Various experiments are under way to reduce the glare from vehicle headlamps. A Swedish project called ARENA, for example, has studied the effects of using near-ultraviolet (UVA) headlamps that emit light with wavelengths between 320 and 400 nm. UVA headlamps are able to show road markings and fluorescent clothing very well, but do not pose a health risk because the emission filters prevent the penetration of harmful ultraviolet rays.


Some headlamps can switch between low and high beams. The headlamp may be switched by the driver with a manual operation of a switch, or it may be activated automatically based on a running state of the vehicle. In either case, the headlamps produce only the desired beam pattern for a specific driving situation. This eliminates the need to manually switch between headlamp settings and the risk of switching to a setting that will not illuminate the road adequately.

The ability to select between headlamp modes is especially useful on two-lane highways because the lower light levels of two-lane roads reduce a driver’s line of sight and create a much brighter “veil” over the visual scene inside the eye. This effect is exacerbated headlamp car in older drivers, who have more dead cells that increase the amount of scattered light that enters the eye.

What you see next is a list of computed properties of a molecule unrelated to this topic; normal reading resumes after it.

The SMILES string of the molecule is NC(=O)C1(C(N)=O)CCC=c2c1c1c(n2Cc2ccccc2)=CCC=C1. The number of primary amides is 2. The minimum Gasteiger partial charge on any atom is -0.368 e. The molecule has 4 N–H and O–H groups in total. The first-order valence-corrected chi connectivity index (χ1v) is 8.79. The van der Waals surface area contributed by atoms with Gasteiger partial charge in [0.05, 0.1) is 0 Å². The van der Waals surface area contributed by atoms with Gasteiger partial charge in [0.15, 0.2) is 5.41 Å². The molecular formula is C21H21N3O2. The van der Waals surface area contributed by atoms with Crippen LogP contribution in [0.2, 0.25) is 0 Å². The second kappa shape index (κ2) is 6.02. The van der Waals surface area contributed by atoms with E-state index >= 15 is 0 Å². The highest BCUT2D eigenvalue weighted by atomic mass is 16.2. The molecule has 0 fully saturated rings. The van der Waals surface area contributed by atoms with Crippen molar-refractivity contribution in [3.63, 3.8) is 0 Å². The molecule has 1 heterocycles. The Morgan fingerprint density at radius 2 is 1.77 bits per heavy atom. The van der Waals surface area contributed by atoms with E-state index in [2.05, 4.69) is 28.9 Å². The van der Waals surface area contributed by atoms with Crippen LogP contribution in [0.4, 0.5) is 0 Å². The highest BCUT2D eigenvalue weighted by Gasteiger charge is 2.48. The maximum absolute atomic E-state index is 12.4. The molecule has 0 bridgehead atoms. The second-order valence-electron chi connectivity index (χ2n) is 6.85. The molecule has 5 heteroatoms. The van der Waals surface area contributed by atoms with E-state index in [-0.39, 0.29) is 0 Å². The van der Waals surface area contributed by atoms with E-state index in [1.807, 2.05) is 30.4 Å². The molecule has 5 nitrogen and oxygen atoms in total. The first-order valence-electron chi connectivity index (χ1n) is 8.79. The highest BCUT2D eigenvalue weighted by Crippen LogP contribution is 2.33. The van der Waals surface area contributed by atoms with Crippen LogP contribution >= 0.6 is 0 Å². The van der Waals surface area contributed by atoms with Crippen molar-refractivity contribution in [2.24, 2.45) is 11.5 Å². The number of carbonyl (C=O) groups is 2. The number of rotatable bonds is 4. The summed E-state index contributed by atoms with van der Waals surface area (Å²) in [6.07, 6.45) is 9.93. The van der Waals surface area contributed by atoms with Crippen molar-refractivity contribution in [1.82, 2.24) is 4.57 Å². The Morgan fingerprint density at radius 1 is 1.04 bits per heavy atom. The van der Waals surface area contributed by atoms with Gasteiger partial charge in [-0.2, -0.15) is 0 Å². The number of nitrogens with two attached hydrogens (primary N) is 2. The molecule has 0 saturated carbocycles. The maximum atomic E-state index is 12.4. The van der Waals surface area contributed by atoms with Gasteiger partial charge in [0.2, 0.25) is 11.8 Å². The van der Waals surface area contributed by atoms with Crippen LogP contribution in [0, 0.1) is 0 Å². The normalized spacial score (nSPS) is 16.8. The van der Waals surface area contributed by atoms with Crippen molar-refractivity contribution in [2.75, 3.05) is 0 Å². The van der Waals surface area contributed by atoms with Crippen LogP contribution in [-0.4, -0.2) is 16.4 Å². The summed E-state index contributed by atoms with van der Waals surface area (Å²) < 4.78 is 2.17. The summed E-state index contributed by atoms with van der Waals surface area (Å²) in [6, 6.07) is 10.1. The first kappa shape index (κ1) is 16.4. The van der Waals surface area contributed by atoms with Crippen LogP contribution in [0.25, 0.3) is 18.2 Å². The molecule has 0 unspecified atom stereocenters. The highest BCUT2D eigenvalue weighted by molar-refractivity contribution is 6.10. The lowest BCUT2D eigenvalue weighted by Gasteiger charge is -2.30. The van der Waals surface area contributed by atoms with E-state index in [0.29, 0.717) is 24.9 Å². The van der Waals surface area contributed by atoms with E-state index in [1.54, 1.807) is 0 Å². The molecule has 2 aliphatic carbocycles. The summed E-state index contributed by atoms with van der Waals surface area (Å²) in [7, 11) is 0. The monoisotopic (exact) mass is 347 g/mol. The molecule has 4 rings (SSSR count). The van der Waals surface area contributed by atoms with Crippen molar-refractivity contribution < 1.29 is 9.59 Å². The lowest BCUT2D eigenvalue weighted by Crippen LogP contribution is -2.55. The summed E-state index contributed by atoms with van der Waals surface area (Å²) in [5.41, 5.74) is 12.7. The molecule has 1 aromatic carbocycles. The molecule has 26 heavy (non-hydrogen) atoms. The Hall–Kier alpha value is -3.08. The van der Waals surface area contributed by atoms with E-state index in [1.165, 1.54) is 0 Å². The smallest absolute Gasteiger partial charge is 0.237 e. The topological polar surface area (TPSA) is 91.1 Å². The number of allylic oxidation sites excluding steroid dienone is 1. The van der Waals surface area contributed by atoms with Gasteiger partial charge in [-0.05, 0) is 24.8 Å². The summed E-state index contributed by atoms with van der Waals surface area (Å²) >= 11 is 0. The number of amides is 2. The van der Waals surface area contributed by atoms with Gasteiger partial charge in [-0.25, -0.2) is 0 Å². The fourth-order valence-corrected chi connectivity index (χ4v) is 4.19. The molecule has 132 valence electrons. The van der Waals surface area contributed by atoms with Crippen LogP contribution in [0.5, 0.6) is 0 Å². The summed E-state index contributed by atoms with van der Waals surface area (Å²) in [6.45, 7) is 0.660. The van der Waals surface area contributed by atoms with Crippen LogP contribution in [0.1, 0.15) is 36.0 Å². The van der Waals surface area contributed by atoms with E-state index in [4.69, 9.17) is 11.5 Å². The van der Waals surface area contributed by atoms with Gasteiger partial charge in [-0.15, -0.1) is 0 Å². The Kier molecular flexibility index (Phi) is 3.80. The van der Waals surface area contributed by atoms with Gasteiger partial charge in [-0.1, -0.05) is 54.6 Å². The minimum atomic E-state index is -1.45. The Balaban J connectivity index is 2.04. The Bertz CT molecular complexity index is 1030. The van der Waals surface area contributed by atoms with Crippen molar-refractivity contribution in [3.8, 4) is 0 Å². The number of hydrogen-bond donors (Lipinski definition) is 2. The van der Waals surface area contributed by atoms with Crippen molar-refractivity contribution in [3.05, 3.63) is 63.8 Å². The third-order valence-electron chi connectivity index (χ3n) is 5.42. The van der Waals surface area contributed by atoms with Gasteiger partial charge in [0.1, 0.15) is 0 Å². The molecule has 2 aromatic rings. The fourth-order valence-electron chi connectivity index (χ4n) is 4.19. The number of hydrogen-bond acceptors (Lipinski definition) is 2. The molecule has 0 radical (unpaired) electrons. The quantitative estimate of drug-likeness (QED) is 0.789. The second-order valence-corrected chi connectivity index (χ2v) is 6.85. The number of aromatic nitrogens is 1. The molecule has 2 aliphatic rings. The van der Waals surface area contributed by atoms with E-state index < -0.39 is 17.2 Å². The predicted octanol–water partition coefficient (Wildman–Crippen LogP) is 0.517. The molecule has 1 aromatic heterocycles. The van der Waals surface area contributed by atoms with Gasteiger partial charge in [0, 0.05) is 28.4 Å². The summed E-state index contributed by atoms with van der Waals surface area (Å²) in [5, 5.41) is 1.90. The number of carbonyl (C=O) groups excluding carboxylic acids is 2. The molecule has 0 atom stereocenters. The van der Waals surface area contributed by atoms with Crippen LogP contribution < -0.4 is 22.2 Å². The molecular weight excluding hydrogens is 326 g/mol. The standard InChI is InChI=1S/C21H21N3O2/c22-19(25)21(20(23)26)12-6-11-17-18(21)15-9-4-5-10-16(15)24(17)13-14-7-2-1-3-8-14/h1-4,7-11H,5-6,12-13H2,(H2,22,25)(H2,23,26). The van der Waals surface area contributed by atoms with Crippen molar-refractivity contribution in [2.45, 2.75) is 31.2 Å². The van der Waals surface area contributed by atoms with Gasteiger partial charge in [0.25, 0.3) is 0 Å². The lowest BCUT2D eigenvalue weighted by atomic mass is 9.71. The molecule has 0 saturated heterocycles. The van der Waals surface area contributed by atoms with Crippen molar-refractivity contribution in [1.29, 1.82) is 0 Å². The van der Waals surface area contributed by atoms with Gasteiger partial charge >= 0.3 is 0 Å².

To determine the best headlight setting for your car, have a friend stand in front of it while it is parked in a well-lit area. Roll down the window so you can communicate with your helper. Ask your helper to rotate the headlamp control dials through each of the available headlight settings, pausing to look at how the light reflects on the surface of the car. The headlamp dial indicator symbol typically looks like a sun or upside-down light bulb. There is also an enclosed circle next to this indicator that marks the side of the headlamp control dial actually controlling the headlight settings.

Energy Efficiency

A typical set of halogen headlamps uses a tungsten filament in a glass bulb to heat up and emit light, but they’re not very energy efficient. That’s because a lot of energy is wasted in creating unnecessary heat inside the bulb.

LED (light-emitting diode) headlights use semiconductors to transmit energy, emitting photons that create illumination. They require more power than halogen bulbs to start, but they have a longer life span and consume less energy. They’re also much more compact than halogen headlamps and can be mounted closer to the road for better visibility.

Another type of headlight is a HID Xenon system, which uses a special bulb that contains a xenon gas. They need a little more time to warm up before they reach full brightness, but they can produce a bright white or blue glow that’s more natural-looking than traditional headlamps and are up to three times as powerful. They also use less energy than halogen lights and last twice as long.

Some newer headlamp technology shows promise, such as high-beam assist, which automatically applies your car’s high beam when you’re driving alone on a dark stretch of road. But it switches back to low-beam mode when a vehicle comes up behind you, ensuring that other drivers don’t get blinded by the bright beam.

Leave a Reply

Your email address will not be published. Required fields are marked *